Collapse and Jet Formation of Ultrasound Contrast Microbubbles near a Membrane for Sonoporation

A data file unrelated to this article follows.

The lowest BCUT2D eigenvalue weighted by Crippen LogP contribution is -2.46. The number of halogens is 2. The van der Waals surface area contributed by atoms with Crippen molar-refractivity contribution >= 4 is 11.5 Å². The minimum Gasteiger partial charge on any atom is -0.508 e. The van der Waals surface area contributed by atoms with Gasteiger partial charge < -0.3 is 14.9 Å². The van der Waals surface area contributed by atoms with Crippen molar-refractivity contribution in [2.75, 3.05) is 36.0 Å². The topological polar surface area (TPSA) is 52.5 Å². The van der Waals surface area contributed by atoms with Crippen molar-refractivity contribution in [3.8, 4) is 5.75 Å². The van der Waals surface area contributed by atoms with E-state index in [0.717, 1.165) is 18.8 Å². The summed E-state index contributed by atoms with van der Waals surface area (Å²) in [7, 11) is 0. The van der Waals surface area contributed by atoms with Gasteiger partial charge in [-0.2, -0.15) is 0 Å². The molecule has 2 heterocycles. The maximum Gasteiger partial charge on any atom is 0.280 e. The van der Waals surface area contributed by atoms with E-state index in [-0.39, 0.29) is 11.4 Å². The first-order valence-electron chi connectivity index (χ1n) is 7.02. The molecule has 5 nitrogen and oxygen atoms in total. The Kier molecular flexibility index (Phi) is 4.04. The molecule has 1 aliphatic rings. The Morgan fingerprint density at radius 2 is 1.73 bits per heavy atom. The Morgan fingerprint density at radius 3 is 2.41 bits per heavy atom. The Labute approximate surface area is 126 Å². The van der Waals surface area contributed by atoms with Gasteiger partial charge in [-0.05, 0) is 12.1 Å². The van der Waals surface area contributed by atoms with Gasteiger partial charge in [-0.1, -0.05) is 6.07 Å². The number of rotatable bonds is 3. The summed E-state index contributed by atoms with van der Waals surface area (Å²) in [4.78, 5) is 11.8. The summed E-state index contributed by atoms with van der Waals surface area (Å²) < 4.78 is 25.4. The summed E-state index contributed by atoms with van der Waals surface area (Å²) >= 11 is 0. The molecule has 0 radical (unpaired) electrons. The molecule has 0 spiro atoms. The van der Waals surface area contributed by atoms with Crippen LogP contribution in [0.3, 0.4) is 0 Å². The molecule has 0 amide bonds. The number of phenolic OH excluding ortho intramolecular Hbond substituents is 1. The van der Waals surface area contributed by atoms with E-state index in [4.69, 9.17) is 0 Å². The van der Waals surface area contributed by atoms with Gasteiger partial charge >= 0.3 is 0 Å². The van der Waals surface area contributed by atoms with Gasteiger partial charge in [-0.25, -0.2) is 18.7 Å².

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Contrast agents, in the presence of ultrasound, can help facilitate the uptake of drugs and genes into desired cells through the process called sonoporation. Sonoporation is the temporarily rupture of cell membranes in the presence of ultrasound. In this work, we studied the behaviour of a contrast agent near a rigid wall in the presence of ultrasound using boundary integral equation method. A contrast microbubble forms a high-velocity microjet at the last stage of the collapse phase. The microjet and the adjacent surrounding fluid impinges on the membrane and spreads radially, generating high shear stress resulting in the rupture and perforation of the cell membrane. The encapsulation of the microbubble can be assumed as an interface with an infinitesimal thickness. There are several models to simulate the interface. In this study, the encapsulation is modelled using strain-softening interfacial elastic model called the exponential elasticity model (EEM).